- Identify the user, get his user profile, and see if there’s a relevant campaign for him (all that within 5-10 milliseconds.)
- Submit a bid.
- Win the bid.
- Serve the ad on Alex’s screen.
Speed is crucial. The database must be ultrafast. Moreover, all user profiles must be stored in many locations around the world. They must be close to the bidding servers, which are also spread around the globe. This way, the Read is local, to minimize latency. AdTech databases are therefore highly distributed, across many geographies.
Which ad will be served? The common scenario is the AdTech company found Alex’s user profile, saw where he’s been surfing lately and what he’s interested in (perhaps researching for a new grill), and served a relevant ad to Alex’s profile.
But there’s another possible scenario. The database near San Francisco lost connection, and the AdTech company doesn’t know anything about Alex. They can still serve him an ad – maybe a cruise to the Caribbean, or for a new SUV. These ads may be less relevant, and Alex may not click them – yet they might still be served in a lost connection scenario.
For that reason, High Availability and speed is key in AdTech – we need very fast Reads, and we’re Ok if the data is not fully updated, some of it gets lost, or even if it doesn’t exist.
AdTech systems use lots of Reads and much fewer Writes. There will be a Write once the user profile updates with new data on Alex (he searches for something new). There will also be a Write once the AdTech company wins a bid – as that information needs to be communicated to the entire network. However, it’s acceptable if New York didn’t see that Alex just got an ad served out of London – the systems will sync eventually; and even if some Writes are lost, a relatively accurate ad still got placed.
At a conceptual level it’s pretty similar to AdTech. There are many users, and each has a profile with lots of data regarding the user’s past behavior (purchases, amounts, locations, etc.)
The user now tries to perform a certain transaction – buy an item (online or in-person), ask for a loan, etc. The financial provider (PayPal, credit card company, etc.) operates a fraud detection system. That system must decide, within a split second, whether that transaction is legitimate and hence approve it; or whether it’s a fraudulent transaction that should be rejected. This happens every time you use your credit card – both online and in-person.
Similar to AdTech, the fraud detection system must be globally distributed. If I’m a user located in Boston, I may buy something from Amazon (US servers), AliExpress (Chinese servers), or try to book a hotel in Paris (French servers). I may also be traveling on business or for vacation in a different geography. For the fraud detection system to provide quick, instantaneous feedback, the user profiles must be located in many geographies, to minimize Read latency.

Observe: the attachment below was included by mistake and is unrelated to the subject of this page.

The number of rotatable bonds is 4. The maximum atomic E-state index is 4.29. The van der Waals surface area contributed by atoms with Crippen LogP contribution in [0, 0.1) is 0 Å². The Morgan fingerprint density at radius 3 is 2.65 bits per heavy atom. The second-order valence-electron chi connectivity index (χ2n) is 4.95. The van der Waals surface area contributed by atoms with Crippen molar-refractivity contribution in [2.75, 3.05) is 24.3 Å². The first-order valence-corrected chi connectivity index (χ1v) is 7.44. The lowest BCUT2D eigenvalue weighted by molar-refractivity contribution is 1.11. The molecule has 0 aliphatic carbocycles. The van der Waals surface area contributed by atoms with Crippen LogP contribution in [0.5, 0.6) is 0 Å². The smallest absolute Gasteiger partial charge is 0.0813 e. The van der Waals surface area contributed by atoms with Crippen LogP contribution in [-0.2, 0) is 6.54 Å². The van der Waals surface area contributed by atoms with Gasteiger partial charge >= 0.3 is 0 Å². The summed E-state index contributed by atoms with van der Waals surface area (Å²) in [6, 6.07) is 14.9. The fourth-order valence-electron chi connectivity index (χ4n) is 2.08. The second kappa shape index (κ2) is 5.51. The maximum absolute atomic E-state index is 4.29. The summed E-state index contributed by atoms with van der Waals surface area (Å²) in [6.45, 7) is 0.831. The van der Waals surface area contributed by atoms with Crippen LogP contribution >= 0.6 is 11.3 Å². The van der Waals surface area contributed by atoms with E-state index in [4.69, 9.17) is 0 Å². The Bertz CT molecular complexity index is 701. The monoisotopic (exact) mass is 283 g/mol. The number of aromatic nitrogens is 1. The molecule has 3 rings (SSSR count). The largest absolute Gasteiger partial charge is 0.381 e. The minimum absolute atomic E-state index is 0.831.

As mentioned, the fraud detection system goes and reads the user profile from the nearest database server. If it finds that data, then it bases its decision (legit/fraudulent transaction) on that user data. But what if, for some reason, the fraud detection system cannot get all the data it needs? In this case, it will take whatever data it has and make some assumptions, based on sophisticated algorithms. Very partial data will be enough for the model to decide whether that transaction is fraudulent or not.
Strong consistency use cases
Strong Consistency use cases solve a different challenge. Here, the data provided to the application/user must always be current and accurate, even if there’s a delay in providing the data. Missing a Write, or providing stale or inaccurate data, is never an option.
In technical terms, Strong Consistency means:
- Low latency Reads
- Reads are always correct/updated version, and consistent across geographies (not stale or inaccurate)
- High latency Writes are Ok
- Never lose a Write
Let’s examine three Strong Consistency use cases: money-related actions, inventory management, and social graphs.
The record for anything money-related must always be accurate and up to date. It can never be stale or incorrect.